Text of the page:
This hour-long documentary and accompanying bonus videos explore the lively and colorful tradition of Afro-Peruvian music and dance. These performance arts originated in the days of slavery, created by a community resourceful in the face of adversity - a community that has made important but often unrecognized contributions to the world of music. Take, for example, the cajón, a percussion instrument wildly popular throughout Peru that has also been integrated into modern flamenco and Latin jazz. In English and Spanish with English subtitles.
Bonus Videos Included:
Lalo Izquierdo and Lima Street Peddlers - Lalo Izquierdo, a folklorist as well as performer, explains the connection between Afro- Peruvians and the ubiquitous street peddlers in Lima (Peru’s capitol) in the mid-19 th century. These peddlers sold milk, sweets, home-made whiskey, fruit and vegetables, adding color and character to an interesting colonial city. Illustrated with historical watercolors.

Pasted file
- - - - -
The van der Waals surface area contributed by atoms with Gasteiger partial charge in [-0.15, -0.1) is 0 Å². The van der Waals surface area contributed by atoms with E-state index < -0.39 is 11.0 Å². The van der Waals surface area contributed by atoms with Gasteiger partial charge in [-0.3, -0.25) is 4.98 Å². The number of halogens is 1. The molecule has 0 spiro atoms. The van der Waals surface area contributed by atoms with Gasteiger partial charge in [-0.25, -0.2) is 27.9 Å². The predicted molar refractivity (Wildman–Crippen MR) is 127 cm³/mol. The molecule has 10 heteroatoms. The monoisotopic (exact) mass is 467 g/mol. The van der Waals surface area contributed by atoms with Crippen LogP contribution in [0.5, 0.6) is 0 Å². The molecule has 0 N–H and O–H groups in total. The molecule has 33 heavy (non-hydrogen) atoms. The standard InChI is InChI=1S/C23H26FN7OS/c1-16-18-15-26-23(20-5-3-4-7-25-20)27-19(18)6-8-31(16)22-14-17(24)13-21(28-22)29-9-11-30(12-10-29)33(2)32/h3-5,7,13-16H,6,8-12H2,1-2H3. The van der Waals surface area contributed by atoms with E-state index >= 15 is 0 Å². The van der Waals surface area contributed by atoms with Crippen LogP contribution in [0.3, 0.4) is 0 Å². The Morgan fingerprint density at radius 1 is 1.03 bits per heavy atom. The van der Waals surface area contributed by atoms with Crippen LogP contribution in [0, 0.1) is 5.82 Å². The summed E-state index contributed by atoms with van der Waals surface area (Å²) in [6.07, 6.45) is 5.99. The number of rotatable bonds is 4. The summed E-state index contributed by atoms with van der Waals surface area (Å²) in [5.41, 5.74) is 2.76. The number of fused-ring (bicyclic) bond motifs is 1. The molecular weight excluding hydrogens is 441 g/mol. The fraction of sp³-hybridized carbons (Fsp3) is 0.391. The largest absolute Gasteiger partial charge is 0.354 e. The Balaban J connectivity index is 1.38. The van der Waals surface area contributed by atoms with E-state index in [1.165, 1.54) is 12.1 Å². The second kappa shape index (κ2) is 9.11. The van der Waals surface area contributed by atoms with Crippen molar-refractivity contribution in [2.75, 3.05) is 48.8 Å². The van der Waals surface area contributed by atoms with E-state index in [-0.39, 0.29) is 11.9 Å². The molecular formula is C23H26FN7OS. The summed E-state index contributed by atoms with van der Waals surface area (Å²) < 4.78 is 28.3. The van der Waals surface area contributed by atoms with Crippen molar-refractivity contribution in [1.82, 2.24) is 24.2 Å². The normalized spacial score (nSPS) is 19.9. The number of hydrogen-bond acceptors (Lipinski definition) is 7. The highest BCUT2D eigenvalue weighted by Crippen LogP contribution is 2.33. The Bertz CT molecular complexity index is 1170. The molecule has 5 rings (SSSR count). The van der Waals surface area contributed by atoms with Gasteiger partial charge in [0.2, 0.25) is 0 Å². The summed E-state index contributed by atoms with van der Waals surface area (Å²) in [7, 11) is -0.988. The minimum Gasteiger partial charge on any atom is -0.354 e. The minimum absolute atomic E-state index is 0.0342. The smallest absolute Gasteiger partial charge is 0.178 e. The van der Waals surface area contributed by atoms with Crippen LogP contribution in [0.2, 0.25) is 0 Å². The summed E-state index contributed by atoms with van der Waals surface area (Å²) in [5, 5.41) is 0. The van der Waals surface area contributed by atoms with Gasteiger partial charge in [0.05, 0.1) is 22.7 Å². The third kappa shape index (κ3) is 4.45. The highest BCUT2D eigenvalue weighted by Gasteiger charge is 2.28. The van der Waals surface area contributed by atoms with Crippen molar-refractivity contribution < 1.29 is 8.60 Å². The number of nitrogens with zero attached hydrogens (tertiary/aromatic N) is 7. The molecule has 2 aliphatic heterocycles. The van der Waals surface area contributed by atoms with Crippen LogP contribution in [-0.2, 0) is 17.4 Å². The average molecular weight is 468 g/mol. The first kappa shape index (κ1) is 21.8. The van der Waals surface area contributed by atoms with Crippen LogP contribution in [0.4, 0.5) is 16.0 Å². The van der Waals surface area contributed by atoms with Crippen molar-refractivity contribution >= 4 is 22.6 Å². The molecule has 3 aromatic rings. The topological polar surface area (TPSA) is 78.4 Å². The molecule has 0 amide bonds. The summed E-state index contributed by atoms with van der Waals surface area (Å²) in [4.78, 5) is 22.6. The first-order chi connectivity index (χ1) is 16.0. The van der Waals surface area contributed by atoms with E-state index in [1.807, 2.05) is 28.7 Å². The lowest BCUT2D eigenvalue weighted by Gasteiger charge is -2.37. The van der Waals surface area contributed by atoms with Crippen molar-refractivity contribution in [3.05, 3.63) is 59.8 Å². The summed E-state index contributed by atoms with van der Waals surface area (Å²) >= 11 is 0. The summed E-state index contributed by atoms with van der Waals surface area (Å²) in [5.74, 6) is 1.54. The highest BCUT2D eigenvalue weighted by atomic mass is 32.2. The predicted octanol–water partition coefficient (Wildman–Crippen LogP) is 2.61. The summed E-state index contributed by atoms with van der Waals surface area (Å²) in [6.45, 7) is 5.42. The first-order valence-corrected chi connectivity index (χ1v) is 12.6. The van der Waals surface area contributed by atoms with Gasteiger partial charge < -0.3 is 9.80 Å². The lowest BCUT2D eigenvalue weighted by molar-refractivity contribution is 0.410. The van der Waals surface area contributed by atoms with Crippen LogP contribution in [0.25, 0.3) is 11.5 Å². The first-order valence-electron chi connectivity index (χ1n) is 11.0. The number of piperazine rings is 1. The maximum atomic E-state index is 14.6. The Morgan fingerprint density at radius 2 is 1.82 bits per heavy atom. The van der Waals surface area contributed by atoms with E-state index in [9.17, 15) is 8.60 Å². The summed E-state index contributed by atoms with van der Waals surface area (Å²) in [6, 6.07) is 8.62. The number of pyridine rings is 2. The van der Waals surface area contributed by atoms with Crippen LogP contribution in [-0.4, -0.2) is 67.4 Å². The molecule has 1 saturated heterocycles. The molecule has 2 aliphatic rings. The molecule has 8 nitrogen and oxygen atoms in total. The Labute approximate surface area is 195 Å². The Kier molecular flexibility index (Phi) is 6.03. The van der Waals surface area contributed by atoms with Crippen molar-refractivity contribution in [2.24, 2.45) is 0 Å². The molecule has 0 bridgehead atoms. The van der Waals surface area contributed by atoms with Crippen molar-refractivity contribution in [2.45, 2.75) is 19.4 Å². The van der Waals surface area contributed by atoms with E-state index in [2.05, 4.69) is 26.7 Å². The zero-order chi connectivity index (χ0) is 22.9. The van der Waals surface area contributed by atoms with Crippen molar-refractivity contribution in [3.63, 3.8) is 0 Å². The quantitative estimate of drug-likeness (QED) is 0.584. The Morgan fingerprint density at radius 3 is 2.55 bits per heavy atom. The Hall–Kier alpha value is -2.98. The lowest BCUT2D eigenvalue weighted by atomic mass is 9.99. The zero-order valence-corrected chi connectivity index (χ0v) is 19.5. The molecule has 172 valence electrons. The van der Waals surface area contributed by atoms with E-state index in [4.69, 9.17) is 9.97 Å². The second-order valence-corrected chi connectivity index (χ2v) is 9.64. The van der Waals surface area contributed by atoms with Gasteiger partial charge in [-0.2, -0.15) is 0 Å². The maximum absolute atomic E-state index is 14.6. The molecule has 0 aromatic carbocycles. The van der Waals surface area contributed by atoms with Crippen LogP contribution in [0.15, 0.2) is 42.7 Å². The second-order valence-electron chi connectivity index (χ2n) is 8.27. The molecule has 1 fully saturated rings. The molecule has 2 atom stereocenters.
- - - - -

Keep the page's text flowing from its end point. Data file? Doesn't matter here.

Gabriela Shiroma and Afro-Peruvian Dances- Gabriela Shiroma, lead female dancer in the group “de Rompe y Raja,” is not Afro-Peruvian. How and why did she learn these dances? How are they relevant to her?
Lalo Izquierdo and “zamacueca” - In this short interview, Lalo Izquierdo in his role as folklorist talks about the origins of the dance “zamacueca” and why it was banned for many years. By the time it was allowed to be viewed in public again, it had changed: chalk another win up for censorship!
Finally, in the last bonus video, Lalo Izquierdo demonstrates rhythms from North and South America on the cajón.